Google Hosted LibrariesJavascript software libraries such as jQuery are loaded at endpoints on the or domains, for performance and efficiency reasons. (Privacy Policy)
    Google Custom SearchThis is feature allows you to search the site. (Privacy Policy)
    Google MapsSome articles have Google Maps embedded in them. (Privacy Policy)
    Google ChartsThis is used to display charts and graphs on articles and the author center. (Privacy Policy)
    Google AdSense Host APIThis service allows you to sign up for or associate a Google AdSense account with HubPages, so that you can earn money from ads on your articles. No data is shared unless you engage with this feature. (Privacy Policy)
    Google YouTubeSome articles have YouTube videos embedded in them. (Privacy Policy)
    VimeoSome articles have Vimeo videos embedded in them. (Privacy Policy)
    PaypalThis is used for a registered author who enrolls in the HubPages Earnings program and requests to be paid via PayPal. No data is shared with Paypal unless you engage with this feature. (Privacy Policy)
    Facebook LoginYou can use this to streamline signing up for, or signing in to your Hubpages account. No data is shared with Facebook unless you engage with this feature. (Privacy Policy)
    MavenThis supports the Maven widget and search functionality. (Privacy Policy)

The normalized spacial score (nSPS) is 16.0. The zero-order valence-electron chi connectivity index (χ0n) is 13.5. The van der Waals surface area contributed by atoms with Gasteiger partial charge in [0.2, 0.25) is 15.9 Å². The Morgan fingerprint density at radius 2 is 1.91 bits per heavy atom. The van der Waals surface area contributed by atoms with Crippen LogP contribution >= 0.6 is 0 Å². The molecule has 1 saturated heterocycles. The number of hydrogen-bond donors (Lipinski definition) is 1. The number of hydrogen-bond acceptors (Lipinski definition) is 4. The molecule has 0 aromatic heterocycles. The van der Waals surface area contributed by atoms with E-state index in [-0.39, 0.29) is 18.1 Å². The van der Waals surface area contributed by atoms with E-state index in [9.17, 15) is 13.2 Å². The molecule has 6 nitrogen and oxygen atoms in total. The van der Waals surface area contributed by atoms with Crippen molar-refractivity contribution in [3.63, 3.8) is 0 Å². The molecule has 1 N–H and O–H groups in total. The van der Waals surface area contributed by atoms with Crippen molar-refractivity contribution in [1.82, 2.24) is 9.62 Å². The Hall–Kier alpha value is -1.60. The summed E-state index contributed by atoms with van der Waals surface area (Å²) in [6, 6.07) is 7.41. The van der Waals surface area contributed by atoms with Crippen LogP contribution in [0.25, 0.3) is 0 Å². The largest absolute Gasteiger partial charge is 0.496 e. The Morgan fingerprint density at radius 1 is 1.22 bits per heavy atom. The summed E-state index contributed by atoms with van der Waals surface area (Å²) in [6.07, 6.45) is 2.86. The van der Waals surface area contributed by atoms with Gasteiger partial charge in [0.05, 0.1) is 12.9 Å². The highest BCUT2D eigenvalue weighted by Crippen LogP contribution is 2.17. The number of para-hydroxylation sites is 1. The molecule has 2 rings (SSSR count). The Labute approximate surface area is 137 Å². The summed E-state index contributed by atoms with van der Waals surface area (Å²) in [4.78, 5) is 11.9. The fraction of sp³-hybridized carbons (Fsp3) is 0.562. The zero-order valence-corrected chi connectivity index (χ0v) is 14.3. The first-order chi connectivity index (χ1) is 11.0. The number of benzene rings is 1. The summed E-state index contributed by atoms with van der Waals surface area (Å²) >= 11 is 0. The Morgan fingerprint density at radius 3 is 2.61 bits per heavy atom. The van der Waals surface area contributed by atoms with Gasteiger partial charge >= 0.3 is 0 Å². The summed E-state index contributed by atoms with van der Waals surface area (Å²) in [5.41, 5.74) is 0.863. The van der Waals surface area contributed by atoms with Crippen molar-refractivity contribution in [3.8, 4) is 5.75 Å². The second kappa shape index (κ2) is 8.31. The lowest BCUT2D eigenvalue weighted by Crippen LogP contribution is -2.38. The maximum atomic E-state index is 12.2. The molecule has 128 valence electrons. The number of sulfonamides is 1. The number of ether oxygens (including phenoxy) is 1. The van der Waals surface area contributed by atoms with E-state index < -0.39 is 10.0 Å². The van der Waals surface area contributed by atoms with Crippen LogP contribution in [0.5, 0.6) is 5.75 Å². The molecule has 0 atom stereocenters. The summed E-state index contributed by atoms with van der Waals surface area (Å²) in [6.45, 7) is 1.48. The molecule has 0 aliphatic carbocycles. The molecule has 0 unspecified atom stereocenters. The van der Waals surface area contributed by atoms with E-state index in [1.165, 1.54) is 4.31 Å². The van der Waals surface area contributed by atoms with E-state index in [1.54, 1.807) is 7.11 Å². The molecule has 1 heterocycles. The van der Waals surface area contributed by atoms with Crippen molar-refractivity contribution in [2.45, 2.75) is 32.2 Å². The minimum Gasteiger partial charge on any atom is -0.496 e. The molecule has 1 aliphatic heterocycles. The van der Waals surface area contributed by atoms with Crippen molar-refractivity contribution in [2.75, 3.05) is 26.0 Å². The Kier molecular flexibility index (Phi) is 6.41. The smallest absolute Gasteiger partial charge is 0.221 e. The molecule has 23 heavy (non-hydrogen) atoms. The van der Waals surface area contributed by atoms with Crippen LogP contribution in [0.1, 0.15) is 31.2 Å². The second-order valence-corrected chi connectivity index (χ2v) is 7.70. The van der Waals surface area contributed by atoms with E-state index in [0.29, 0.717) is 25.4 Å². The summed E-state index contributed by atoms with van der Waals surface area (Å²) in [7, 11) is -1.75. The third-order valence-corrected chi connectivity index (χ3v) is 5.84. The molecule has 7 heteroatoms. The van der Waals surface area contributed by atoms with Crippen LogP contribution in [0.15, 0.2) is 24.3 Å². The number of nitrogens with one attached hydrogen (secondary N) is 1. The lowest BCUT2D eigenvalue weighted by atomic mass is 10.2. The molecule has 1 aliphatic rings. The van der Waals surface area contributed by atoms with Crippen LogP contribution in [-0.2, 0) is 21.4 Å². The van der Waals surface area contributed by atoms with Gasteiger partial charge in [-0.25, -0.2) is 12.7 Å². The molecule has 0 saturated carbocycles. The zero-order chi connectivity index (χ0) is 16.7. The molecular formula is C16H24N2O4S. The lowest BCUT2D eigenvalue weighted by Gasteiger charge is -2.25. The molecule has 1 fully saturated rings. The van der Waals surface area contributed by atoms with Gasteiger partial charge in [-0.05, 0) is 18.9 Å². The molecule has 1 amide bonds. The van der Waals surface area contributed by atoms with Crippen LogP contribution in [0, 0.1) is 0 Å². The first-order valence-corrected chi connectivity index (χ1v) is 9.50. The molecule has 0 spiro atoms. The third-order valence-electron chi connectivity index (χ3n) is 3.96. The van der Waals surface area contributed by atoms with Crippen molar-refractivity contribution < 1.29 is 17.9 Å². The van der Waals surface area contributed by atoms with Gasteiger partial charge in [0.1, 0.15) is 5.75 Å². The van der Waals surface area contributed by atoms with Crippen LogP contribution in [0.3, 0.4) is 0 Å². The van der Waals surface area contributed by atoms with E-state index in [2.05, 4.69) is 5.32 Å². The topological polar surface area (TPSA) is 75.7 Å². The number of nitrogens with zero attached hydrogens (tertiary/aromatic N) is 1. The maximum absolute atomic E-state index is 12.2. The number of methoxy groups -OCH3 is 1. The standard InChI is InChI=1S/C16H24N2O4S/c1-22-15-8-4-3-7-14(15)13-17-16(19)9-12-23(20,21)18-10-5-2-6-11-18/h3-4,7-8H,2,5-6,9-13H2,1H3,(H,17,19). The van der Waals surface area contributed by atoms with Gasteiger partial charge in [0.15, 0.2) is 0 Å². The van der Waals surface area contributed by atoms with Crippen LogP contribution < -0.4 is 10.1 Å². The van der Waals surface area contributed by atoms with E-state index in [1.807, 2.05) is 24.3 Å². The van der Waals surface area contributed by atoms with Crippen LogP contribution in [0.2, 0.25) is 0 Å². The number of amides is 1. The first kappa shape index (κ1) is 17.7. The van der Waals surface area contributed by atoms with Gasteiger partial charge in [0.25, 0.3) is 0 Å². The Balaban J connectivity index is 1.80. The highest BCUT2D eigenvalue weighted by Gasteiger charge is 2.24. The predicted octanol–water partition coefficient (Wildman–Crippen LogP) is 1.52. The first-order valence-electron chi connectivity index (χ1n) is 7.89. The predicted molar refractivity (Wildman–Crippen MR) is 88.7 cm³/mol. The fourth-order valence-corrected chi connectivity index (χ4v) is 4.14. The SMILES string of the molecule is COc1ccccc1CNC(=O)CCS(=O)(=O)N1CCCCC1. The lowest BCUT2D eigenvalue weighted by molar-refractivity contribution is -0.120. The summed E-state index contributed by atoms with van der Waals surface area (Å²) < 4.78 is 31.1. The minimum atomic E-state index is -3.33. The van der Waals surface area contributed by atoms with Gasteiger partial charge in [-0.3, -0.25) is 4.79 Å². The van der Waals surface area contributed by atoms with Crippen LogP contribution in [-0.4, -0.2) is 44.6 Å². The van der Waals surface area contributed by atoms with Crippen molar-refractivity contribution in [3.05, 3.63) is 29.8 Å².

Google AdSenseThis is an ad network. (Privacy Policy)
    Google DoubleClickGoogle provides ad serving technology and runs an ad network. (Privacy Policy)
    Index ExchangeThis is an ad network. (Privacy Policy)
    SovrnThis is an ad network. (Privacy Policy)
    Facebook AdsThis is an ad network. (Privacy Policy)
    Amazon Unified Ad MarketplaceThis is an ad network. (Privacy Policy)
    AppNexusThis is an ad network. (Privacy Policy)
    OpenxThis is an ad network. (Privacy Policy)
    Rubicon ProjectThis is an ad network. (Privacy Policy)
    TripleLiftThis is an ad network. (Privacy Policy)
    Say MediaWe partner with Say Media to deliver ad campaigns on our sites. (Privacy Policy)
    Remarketing PixelsWe may use remarketing pixels from advertising networks such as Google AdWords, Bing Ads, and Facebook in order to advertise the HubPages Service to people that have visited our sites.
    Conversion Tracking PixelsWe may use conversion tracking pixels from advertising networks such as Google AdWords, Bing Ads, and Facebook in order to identify when an advertisement has successfully resulted in the desired action, such as signing up for the HubPages Service or publishing an article on the HubPages Service.
    Author Google AnalyticsThis is used to provide traffic data and reports to the authors of articles on the HubPages Service. (Privacy Policy)
    ComscoreComScore is a media measurement and analytics company providing marketing data and analytics to enterprises, media and advertising agencies, and publishers. Non-consent will result in ComScore only processing obfuscated personal data. (Privacy Policy)
    Amazon Tracking PixelSome articles display amazon products as part of the Amazon Affiliate program, this pixel provides traffic statistics for those products (Privacy Policy)